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So as you know, I stopped writing lengthy reviews on this site this year, keeping the blog as more of a film diary of sorts.  Lo and behold,...

Friday, August 04, 2017

Movie Review - The Handmaiden

The Handmaiden (2016)
Starring Min-hee Kim, Tae-ri Kim, Jung-woo Ha, Jin-woong Cho, and So-ri Moon
Directed by Chan-wook Park
***This film is currently streaming via Amazon Prime***

There's no denying that director Chan-wook Park has an eye for what looks good on the screen.  His three films I've seen thus far all look lush and are lensed in such a way that one hopes that the story lives up to the beautiful visuals.  Unfortunately, that isn't the case with The Handmaiden, a film that was nearly universally praised upon its release, but feels rather corny to me in the way its story unfolds and the way its cast interprets the material.

A similarity between all three Chan-wook Park films I've seen is their willingness to not shy away from eroticism in varying degrees.  That's certainly the case here as a love triangle is unmasked between three parties of different societal rankings who all harbor secrets in an effort to one-up one another.  Sook-hee (Tae-ri Kim) is a young pickpocket hired by Count Fujiwara (Jung-woo Ha) to become the handmaiden to the posh and polished Lady Izumi Hideko (Min-hee Kim).  Lady Izumi lives in an elegant manor with her Uncle Kouzuki (Cho Jin-woong) as her strict guardian.  Count Fujiwara has visited Kouzuki's house at one of the numerous events held there in which Izumi reads sexually explicit literature to groups of men and Fujiwara has fallen for Izumi...or at least that what he pretends.  In actuality, his goal is to have the hired handmaiden Sook-hee convince Izumi that she should marry him; shortly after he will have his wife institutionalized in a mental hospital in an effort to take her savings.  Unfortunately for Fujiwara, Izumi soon begins to fall for Sook-hee, but perhaps Izumi is simply playing Sook-hee for some other form of backstabbing as The Handmaiden is filled with deceit and betrayal...mixed in with a bunch of Skinemax-style lesbian sex.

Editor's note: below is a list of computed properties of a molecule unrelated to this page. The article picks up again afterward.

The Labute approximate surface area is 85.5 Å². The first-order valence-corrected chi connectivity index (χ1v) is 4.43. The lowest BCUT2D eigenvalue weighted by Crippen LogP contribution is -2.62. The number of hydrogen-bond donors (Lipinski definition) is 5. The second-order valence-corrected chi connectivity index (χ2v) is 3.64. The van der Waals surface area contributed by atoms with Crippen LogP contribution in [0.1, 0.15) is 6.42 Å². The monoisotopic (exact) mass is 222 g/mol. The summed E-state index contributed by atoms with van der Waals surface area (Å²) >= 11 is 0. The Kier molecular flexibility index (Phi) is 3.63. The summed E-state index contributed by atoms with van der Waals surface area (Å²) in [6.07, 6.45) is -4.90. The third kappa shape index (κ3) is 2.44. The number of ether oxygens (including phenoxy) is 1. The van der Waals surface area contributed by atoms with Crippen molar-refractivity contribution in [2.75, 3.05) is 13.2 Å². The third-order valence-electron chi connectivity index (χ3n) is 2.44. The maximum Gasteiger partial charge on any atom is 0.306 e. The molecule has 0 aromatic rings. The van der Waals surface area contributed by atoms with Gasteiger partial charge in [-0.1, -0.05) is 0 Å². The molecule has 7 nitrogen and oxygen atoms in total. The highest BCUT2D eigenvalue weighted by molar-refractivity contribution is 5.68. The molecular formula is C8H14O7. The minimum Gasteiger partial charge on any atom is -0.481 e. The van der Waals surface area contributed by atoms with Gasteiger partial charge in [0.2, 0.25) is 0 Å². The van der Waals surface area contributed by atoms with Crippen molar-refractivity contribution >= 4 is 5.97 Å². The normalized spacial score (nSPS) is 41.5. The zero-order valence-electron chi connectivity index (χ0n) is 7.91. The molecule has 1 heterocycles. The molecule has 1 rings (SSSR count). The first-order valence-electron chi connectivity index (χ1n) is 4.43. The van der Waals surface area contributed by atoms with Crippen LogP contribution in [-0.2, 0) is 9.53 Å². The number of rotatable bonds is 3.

Although it looks gorgeous and sumptuous, The Handmaiden can't escape the stench of "B-Movie" that permeates throughout.  The story almost feels as if it could've been written by some cheap romance novelist, certainly elevated in visuals by Mr. Park, but weighed down by corniness.  The cast doesn't do the film any favors, hamming it up across the board which seemingly was Park's intention (seeing as how they all act in this manner).  Admittedly, The Handmaiden echoes Hitchcock's works (including the sexualized nature of the entire film), but the plot never elevates itself to something more than a direct-to-video feature.

The RyMickey Rating:  D+

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